Tuesday, February 02, 2010

Netherlands proposes a minor detail - a tax haven clause

From a guest blogger in the Netherlands:

"Just over a month ago, I wrote a blog noting that the Dutch Finance Ministry wants to create a no-tax zone, as part of its shake-up of the status of the Netherlands Antilles. More precisely, in October 2010, the Netherlands Antilles will be dissolved, and three of its islands (Bonaire, Sint Eustatius and Saba - known as BES) will continue as overseas municipalities of the Netherlands with a special tax regime – without a corporate income tax. The Ministry has now responded to questions about the proposal from a parliamentary committee. And the answers are remarkable.

One might be tempted to believe that the words of the deputy minister (de Jager - see previous blog) were sincere. Indeed, the Ministry’s answers about the new tax system for the BES islands are almost convincing. Almost. Yet somehow there’s this uneasy feeling that something is wrong... Perhaps the Ministry is still hiding something. Perhaps a crucial question was not asked. Perhaps there’s a minor detail that reveals the real purpose of the tax law.

And indeed there is.

But first, something brief about the clarifications from the Ministry, to put things into perspective.

The Ministry is clear about the principles underlying the reform. For example, the overall tax burden – the ratio of tax revenues to the GDP of these tiny islands – should remain broadly the same. Of course, this is a bit of an odd starting point for the reform of a tax haven -- even more so, if you consider that the BES islands have a public debt problem, living standards that are not particularly high and current tax revenues amount to a mere 15% of GDP -- a figure comparable to sub-Sahara Africa.A further principle for reform is that the new tax system should be simple and transparent. So the various special tax regimes and tax holidays should be abolished, and the administrative burden of tax collection should be reduced. Add these two principles together and abolishing corporate income tax makes complete sense: it does not increase the tax burden, but does away with all the special regimes. Simple and transparent indeed!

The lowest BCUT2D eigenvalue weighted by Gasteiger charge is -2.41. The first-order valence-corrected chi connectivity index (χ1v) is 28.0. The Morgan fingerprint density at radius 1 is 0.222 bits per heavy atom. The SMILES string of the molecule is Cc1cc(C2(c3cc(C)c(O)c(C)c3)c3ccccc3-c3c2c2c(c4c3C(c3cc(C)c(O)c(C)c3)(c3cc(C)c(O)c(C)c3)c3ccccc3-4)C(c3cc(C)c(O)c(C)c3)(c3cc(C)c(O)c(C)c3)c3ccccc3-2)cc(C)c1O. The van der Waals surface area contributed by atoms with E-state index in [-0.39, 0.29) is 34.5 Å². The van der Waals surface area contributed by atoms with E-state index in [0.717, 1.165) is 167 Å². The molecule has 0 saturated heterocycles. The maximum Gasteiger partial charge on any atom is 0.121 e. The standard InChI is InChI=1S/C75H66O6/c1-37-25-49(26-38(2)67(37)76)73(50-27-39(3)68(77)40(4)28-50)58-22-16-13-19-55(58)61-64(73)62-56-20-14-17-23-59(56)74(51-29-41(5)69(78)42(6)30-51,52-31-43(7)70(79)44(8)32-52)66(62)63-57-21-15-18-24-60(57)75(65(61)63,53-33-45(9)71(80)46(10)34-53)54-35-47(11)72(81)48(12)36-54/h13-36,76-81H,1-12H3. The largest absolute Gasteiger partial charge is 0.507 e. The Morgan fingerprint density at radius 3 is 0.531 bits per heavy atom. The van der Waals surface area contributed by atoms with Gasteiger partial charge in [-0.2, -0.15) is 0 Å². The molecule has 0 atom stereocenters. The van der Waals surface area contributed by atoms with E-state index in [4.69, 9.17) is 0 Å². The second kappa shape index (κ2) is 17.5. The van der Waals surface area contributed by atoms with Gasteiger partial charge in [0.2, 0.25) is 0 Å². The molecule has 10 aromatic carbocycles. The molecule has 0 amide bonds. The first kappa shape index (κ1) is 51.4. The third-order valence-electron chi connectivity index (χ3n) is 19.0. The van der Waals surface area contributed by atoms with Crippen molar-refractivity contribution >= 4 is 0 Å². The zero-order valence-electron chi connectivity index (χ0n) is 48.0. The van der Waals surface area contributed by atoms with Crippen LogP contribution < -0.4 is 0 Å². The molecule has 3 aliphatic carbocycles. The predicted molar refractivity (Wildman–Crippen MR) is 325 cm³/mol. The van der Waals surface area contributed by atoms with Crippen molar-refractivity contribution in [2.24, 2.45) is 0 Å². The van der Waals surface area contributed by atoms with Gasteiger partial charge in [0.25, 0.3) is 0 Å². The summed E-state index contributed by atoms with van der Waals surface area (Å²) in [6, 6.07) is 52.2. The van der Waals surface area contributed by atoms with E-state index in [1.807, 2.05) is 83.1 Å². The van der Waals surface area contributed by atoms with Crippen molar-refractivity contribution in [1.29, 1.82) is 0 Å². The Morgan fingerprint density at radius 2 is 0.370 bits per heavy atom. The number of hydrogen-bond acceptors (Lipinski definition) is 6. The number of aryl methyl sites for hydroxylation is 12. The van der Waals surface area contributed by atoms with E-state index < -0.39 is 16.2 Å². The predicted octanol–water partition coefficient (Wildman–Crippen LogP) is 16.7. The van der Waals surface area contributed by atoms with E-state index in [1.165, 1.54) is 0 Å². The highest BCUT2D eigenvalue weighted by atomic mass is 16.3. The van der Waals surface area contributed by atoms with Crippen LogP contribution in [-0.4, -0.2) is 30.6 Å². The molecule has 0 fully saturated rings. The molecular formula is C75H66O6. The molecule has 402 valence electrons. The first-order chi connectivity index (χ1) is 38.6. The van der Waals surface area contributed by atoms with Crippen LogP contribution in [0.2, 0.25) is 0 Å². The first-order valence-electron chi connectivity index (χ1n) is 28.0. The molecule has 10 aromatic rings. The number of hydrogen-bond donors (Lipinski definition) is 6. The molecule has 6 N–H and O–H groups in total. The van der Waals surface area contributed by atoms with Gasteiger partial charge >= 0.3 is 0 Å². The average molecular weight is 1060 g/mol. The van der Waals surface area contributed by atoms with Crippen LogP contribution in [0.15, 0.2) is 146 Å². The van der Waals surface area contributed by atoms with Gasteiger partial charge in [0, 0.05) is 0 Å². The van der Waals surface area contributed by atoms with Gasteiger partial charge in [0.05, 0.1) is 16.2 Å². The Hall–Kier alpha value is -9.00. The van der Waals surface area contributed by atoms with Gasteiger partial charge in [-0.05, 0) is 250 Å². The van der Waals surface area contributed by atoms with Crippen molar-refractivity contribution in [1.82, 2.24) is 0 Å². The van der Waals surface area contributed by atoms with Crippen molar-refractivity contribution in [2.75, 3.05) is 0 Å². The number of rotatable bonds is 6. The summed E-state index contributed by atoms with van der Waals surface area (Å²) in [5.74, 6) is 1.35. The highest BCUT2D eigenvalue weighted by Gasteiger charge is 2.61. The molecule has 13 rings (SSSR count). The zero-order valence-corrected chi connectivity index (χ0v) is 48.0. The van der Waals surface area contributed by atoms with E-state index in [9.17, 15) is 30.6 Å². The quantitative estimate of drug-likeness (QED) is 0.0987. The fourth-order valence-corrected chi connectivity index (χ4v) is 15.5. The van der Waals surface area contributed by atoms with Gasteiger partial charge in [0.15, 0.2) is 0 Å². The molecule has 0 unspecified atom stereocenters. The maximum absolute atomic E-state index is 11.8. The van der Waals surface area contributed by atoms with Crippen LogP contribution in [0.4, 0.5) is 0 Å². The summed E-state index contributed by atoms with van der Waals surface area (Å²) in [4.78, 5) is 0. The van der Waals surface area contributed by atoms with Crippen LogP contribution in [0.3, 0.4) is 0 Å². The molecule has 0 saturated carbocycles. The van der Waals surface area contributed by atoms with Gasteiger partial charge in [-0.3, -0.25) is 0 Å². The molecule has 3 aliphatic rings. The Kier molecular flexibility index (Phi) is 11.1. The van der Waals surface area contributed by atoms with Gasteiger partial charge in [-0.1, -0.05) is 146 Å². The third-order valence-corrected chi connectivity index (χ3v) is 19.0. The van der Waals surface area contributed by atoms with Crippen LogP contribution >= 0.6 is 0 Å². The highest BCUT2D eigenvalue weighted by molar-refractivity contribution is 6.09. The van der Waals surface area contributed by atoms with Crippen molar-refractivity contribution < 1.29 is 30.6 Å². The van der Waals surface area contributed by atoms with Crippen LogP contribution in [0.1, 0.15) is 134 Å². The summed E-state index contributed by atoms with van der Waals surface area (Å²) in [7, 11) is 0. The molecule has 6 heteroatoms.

To make up for the small loss in tax revenues, and to distinguish the BES islands from other Caribbean tax havens, a property tax will be introduced. More precisely, a 20% tax will be levied on 4% imputed income, meaning that the value of real estate will be taxed at 0.8% per year. In addition, an anti-abuse rule will be introduced. According to the Ministry, because of this anti-abuse rule, the result is “definitely not a fiscal regime aimed at attracting companies that do not have economic activities and do not have substantial economic presence on the BES islands.” Right then.

Now if the anti-abuse rule were effectively supposed to prevent companies from using the islands as offshore financial centres, one might accept that the aim of the proposal is to establish a simple but fair tax regime. But that is not how things seem to be turning out. For there’s this minor detail.

The anti-abuse rule is relatively simple. A company on the BES islands will be taxed under the mainland Dutch tax system and not exempt from corporate income tax, unless it meets the following criteria:

a. the assets of the entity consist of less then 50% of financial assets;


b. the entity

1º. employs at least three natural persons living on the BES islands; and

2º. for a period of at least 24 months, has commercial property of at least USD 50,000 at its disposal for carrying on business activities and the entity has “an own office of its own located therein that is equipped with facilities that are usual in the financial sector”.

Did you get it? A company will be exempt from corporate income taxes if it is either not a financial company or if it is a financial company with at least three employees and a small office. That’s all that is needed to legally avoid paying taxes. The real purpose of the law is revealed by those last few words in italic, explicitly mentioning that financial sector offices qualify for the special tax regime. This is not an anti-abuse clause, it’s a tax haven clause. A minor detail.

So, let the multi-billion dollar investment funds and corporate financial headquarters come in! No mailbox companies allowed, mind you. You need to hire a room and three people! But first the proposal has to pass through the Dutch parliament.

Let’s see what happens... we’ll keep you posted."


Post a Comment

<< Home